Saudi Arabia has denied that it had any role in Khashoggi's disappearance.
At the same time, Saudi Arabia and other Gulf producers have boosted their exports in response to the earlier rise in prices and pressure from the United States to cool the market. This week, data from the EIA showed that the inventories had climbed to more than 9.5 million barrels.
Saudi energy minister Khalid al-Falih told Russia's TASS news agency that his country had no intention of unleashing a 1973-style oil embargo on Western consumers, but rather was focused on raising output to compensate for supply losses elsewhere, such as Iran.
While Saudi Arabia is unlikely to outright cut production, the kingdom may not be in a rush to come to the rescue either.
U.S futures were up 31 cents at $71.88 a barrel. This is simply because of the sheer volume of the crude from Saudi. The buyers wanted a lower price, but it was not offered; it is while the stock market's activity is based on supply and demand. American refineries had been running near full capacity for months, converting crude oil into fuel at a record rate. Discounts, off-the-books shipments, bartering and other clandestine maneuvers should keep some Iranian oil flowing even after November 4.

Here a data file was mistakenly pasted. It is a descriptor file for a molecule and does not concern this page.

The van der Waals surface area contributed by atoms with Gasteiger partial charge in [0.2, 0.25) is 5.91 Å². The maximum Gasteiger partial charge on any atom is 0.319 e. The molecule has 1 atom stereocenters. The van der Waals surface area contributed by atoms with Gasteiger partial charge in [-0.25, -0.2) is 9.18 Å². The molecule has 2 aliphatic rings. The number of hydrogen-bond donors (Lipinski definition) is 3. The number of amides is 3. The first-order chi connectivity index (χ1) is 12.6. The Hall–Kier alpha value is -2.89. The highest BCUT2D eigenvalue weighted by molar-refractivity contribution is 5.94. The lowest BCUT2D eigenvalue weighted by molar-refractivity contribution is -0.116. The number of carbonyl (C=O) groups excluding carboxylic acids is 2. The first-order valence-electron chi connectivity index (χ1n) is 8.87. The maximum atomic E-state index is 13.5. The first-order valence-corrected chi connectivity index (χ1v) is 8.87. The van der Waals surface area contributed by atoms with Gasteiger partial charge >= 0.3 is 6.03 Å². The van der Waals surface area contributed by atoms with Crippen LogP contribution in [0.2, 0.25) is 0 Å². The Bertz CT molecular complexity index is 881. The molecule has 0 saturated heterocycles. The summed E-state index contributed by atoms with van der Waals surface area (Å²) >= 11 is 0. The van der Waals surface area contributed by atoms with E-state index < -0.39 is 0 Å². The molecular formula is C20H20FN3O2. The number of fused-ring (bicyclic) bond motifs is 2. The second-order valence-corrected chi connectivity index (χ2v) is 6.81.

Exports of Iranian crude oil have been in jeopardy since the White House announced that it is re-imposing unilateral sanctions against the Islamic Republic.
As the USA sanctions on Iran's oil sales targets the Iranian state-run sector, Iranian government made a decision to offer oil in the stock market to permit the private sector to export the product to foil US sanctions.
For decades Saudi Arabia has been a byword for political stability and conservatism, which made it into a reliable source of energy to worldwide markets.
The weapon can not be wielded in a targeted way against specific consuming countries because the oil market is global and fully integrated.
There have been some indications that implied India totally halting the import of Iranian crude oil.
Saudi Arabia has spent decades marketing itself as a reliable oil supplier, especially to customers in Asia, and any attempt to employ the oil weapon would destroy that carefully crafted reputation. As the week started, investors were focused on the ongoing tensions between the United States and Saudi Arabia. When sanctions were imposed on Russian Federation and despite the increase in oil prices, the ruble remained weak.
In the USA, nationwide crude stockpiles have risen for four straight weeks in the longest streak of gains since early 2017. We have no problem for supply, but we will definitely face difficulties in terms of demand. Worse yet is that OPEC countries are not producing as much oil as they have promised, according to media reports of internal documents.
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